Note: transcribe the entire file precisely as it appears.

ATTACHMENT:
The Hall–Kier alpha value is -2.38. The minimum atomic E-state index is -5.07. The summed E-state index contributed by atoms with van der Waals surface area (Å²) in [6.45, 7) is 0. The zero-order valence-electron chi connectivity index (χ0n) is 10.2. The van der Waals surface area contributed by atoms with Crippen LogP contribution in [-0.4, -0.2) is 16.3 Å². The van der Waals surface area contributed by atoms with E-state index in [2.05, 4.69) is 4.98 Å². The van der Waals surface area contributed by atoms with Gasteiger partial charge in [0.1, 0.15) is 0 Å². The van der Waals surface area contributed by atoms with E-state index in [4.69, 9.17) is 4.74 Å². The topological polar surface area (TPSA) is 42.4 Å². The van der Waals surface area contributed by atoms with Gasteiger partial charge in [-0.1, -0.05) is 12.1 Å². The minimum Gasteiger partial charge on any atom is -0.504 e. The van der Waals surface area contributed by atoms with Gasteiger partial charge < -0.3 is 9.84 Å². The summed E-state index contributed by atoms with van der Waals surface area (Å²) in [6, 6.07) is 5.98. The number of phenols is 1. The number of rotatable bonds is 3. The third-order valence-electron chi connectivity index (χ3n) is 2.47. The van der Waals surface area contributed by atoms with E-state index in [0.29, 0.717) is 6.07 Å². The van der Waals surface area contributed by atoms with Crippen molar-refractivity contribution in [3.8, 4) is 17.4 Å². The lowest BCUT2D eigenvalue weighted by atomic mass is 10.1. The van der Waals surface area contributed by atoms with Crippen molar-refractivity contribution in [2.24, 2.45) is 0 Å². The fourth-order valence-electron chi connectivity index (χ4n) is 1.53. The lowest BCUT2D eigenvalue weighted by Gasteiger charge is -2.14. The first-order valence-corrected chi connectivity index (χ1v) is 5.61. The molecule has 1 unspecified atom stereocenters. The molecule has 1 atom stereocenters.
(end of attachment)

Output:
The Hall–Kier alpha value is -2.38. The minimum atomic E-state index is -5.07. The summed E-state index contributed by atoms with van der Waals surface area (Å²) in [6.45, 7) is 0. The zero-order valence-electron chi connectivity index (χ0n) is 10.2. The van der Waals surface area contributed by atoms with Crippen LogP contribution in [-0.4, -0.2) is 16.3 Å². The van der Waals surface area contributed by atoms with E-state index in [2.05, 4.69) is 4.98 Å². The van der Waals surface area contributed by atoms with Gasteiger partial charge in [0.1, 0.15) is 0 Å². The van der Waals surface area contributed by atoms with E-state index in [4.69, 9.17) is 4.74 Å². The topological polar surface area (TPSA) is 42.4 Å². The van der Waals surface area contributed by atoms with Gasteiger partial charge in [-0.1, -0.05) is 12.1 Å². The minimum Gasteiger partial charge on any atom is -0.504 e. The van der Waals surface area contributed by atoms with Gasteiger partial charge < -0.3 is 9.84 Å². The summed E-state index contributed by atoms with van der Waals surface area (Å²) in [6, 6.07) is 5.98. The number of phenols is 1. The number of rotatable bonds is 3. The third-order valence-electron chi connectivity index (χ3n) is 2.47. The van der Waals surface area contributed by atoms with E-state index in [0.29, 0.717) is 6.07 Å². The van der Waals surface area contributed by atoms with Crippen molar-refractivity contribution in [3.8, 4) is 17.4 Å². The lowest BCUT2D eigenvalue weighted by atomic mass is 10.1. The van der Waals surface area contributed by atoms with Crippen molar-refractivity contribution in [2.24, 2.45) is 0 Å². The fourth-order valence-electron chi connectivity index (χ4n) is 1.53. The lowest BCUT2D eigenvalue weighted by Gasteiger charge is -2.14. The first-order valence-corrected chi connectivity index (χ1v) is 5.61. The molecule has 1 unspecified atom stereocenters. The molecule has 1 atom stereocenters.